At the Enfield North meeting, Socialist Equality Party (SEP) members distributed copies of the WSWS perspective comment “ Reject the anti-Semitism slurs against Jeremy Corbyn! Drive out the Labour Party right wing! ” Many stopped to talk, explaining they wanted an end to domination by the right wing and a fight against austerity. One Labour Party member said he wanted young people to rise up against the high cost of rents and housing. Another thanked SEP campaigners for the leaflet saying it had an impact, and that young people had to drive out the right wing.

The no-confidence motions show the sentiment among thousands who have joined the Labour Party, but they have no official force and leave the right wing in place. The Blairites have no compunction over defying Labour members and will only go if they are forced out.

Frank Field, who quit the parliamentary party by resigning the Labour whip, faced a no-confidence motion in his Birkenhead constituency party. But he is refusing to stand down as a Labour MP.

Ryan declared following the vote, “Just to be clear, I am not resigning. I am Labour through and through and I will continue to stand up and fight for Labour values.”

Shuker tweeted a message to his constituents that the no-confidence vote was “not part of any formal procedure, so it changes nothing about my role as Labour MP for Luton South.”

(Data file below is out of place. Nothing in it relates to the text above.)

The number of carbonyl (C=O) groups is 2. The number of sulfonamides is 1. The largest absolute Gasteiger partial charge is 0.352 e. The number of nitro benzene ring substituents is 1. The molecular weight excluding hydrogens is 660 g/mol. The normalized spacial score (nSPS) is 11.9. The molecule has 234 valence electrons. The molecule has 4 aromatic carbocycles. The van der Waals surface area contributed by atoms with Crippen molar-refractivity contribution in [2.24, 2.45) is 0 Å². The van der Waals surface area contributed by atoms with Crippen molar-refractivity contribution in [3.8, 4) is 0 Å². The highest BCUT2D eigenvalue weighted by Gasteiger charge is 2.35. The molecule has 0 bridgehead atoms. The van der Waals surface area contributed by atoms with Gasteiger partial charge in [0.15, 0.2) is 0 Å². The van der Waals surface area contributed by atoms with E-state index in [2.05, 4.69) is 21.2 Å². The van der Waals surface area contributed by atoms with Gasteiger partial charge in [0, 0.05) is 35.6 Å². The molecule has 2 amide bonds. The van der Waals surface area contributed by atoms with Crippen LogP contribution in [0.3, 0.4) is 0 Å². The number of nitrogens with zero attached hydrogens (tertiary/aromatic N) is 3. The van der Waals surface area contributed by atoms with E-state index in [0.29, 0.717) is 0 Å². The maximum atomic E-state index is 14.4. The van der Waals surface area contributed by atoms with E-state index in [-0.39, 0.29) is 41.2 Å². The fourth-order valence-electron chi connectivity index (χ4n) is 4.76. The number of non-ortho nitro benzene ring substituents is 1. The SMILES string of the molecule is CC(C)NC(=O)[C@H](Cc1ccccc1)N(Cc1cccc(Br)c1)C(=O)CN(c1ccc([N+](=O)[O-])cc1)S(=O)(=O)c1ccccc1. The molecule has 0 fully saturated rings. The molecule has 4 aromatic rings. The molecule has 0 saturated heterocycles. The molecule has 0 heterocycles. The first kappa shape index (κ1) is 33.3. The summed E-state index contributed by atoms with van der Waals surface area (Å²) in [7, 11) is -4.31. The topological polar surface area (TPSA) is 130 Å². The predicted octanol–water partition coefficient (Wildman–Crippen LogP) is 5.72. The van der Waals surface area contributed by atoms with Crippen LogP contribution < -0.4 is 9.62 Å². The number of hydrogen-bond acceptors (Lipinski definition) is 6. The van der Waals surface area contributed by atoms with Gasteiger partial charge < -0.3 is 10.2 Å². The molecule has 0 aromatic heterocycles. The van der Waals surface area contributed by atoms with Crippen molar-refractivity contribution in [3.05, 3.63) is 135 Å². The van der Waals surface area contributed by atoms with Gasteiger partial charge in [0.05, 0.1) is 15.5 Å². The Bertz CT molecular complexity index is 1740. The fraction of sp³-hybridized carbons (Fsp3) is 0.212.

Yet all Corbyn and the leaders of Momentum are calling for is “greater democratic accountability” in the selection process for MPs, in which Momentum “will work with NEC [National Executive Committee] members, the trade union movement, and [Constituency Labour Party] delegates” to “ensure the best possible rule change is passed at this year’s party conference to achieve this end.”

Instead of denouncing Blair as a war criminal plotting to split his party, Corbyn urged “Tony” to “recognise that the party membership is now much bigger than it’s ever been” and to understand that this reflects “aspirations” for social change and that “people are not prepared any longer to live in a society that’s so unequal.”

Blair is fully aware of this sentiment and, like his acolytes, is determined to prevent such aspirations cutting across the interests of the financial oligarchy. If Corbyn were serious about honouring the mandate he has been given, he would be urging Labour members to expel all right-wing MPs immediately.